Great Horned Owl

Shot of the Month – September 2017

Great Horned Owl (0854)Despite all my early morning gallivanting in the woods over the years I had never seen a Great Horned Owl (GHO).  I find this even more astounding having recently learned that the GHO is THE most common owl in America.  If you live in North America then there is probably a Great Horned Owl family living in a tree not far from your house.  These owls are incredibly adaptable and can live just about anywhere and can be found from the Arctic to South America.

The GHO is a big bird – it is the second heaviest owl in North America and as such is a fierce predator and can take prey much larger than itself.  These owls normally begin nesting weeks or even months before other raptors – here in Washington State GHO chicks typically appear in February!  Keeping eggs warm during the winter is very difficult and challenging.  Why take such a risk and not just wait till later in the spring like most birds?  Well, given the large size of the species, the chicks need more time to grow and develop into young adults.  Also, young GHO’s must master complex hunting maneuvers.  By hatching early in the spring they maximize the time available to practice flying and improve their hunting skills while the weather is mild and prey is abundant (source).

GHOs typically nest in trees such as cottonwood, juniper, beech, pine, and others.  They usually adopt a nest that was abandoned by another large bird, but they also use cavities in live trees, dead snags, deserted buildings, cliff ledges, and human-made platforms.

Fun fact: As a rule, no owl species builds its own nests.  I didn’t know that, either. (source)

This year I went from never seeing a GHO owl to having the good fortune of finding not one, but two GHO nests.Great Horned Owl (7420)  In Nisqually NWR (an hour south of Seattle) I found an owl family with three chicks.  As you can see, in their youth they are adorable fluff balls.  The Nisqually family was raised in a cavity in the tree though from time to time the chicks would come out and stand on this fork in the trunk and give us a view.  Here to the right you can see one of the rare moments where all three chicks can be seen at once.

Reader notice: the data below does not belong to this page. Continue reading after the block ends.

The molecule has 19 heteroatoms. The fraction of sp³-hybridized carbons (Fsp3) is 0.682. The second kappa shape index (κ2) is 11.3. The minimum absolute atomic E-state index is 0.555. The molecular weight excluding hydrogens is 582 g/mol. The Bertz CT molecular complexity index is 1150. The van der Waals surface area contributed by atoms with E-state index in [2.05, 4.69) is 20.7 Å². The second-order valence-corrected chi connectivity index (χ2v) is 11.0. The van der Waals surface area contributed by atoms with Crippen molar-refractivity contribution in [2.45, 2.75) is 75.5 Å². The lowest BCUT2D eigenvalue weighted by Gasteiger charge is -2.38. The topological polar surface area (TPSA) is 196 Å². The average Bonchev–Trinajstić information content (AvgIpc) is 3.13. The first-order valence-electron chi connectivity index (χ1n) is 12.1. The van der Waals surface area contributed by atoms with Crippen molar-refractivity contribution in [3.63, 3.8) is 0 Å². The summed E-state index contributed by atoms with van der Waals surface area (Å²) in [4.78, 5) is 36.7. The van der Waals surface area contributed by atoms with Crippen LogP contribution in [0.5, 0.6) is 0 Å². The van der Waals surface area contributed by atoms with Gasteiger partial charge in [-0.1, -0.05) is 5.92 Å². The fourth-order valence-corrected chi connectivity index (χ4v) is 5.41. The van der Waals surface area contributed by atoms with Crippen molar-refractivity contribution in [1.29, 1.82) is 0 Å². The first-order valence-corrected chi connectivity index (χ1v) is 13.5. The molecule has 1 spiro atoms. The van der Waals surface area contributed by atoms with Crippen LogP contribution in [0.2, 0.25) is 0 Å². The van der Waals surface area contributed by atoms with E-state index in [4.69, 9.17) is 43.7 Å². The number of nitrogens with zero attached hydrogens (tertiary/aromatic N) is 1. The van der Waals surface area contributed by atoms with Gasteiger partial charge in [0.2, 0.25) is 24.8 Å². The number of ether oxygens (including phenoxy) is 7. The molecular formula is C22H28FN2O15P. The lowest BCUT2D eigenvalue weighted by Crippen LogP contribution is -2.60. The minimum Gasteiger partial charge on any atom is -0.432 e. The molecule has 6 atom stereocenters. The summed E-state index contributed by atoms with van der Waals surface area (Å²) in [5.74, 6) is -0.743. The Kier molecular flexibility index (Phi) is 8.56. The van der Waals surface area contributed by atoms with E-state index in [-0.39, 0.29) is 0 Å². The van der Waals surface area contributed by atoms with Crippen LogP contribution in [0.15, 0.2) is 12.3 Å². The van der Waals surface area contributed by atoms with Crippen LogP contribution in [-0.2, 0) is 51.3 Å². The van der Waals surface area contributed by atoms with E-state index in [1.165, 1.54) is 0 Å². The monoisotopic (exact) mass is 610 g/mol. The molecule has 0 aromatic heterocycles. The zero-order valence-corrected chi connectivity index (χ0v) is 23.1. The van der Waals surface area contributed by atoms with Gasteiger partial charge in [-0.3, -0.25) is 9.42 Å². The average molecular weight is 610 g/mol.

Great Horned Owl (3155)In the Skagit Wildlife Area (about an hour north of Seattle) I  found this family on the left with two chicks.

Despite the wide distribution of these wonderful owls, we rarely see these denizens of the night.  Many people do hear their classic owl Hoots either early in the morning or at night.

If you are fortunate enough to find a GHO nest do take care.  GHO adults, monogamous for life, are dedicated parents and both male and female will stand guard over the chicks. The male typically roosts nearby, out of sight, but from a location where he can watch over the nest.  The female alone incubates the eggs  while the male will go off to hunt and bring food back for his mate.  GHOs will defend their nest with great vigor and they have been known to attack humans that wander too close to a nest.

You’ve been warned…


Great Horned Owl Range (Source)



Until next month



Nikon D500, Nikon 600 mm f/4, 1/500 sec, ISO 2200, +2 EV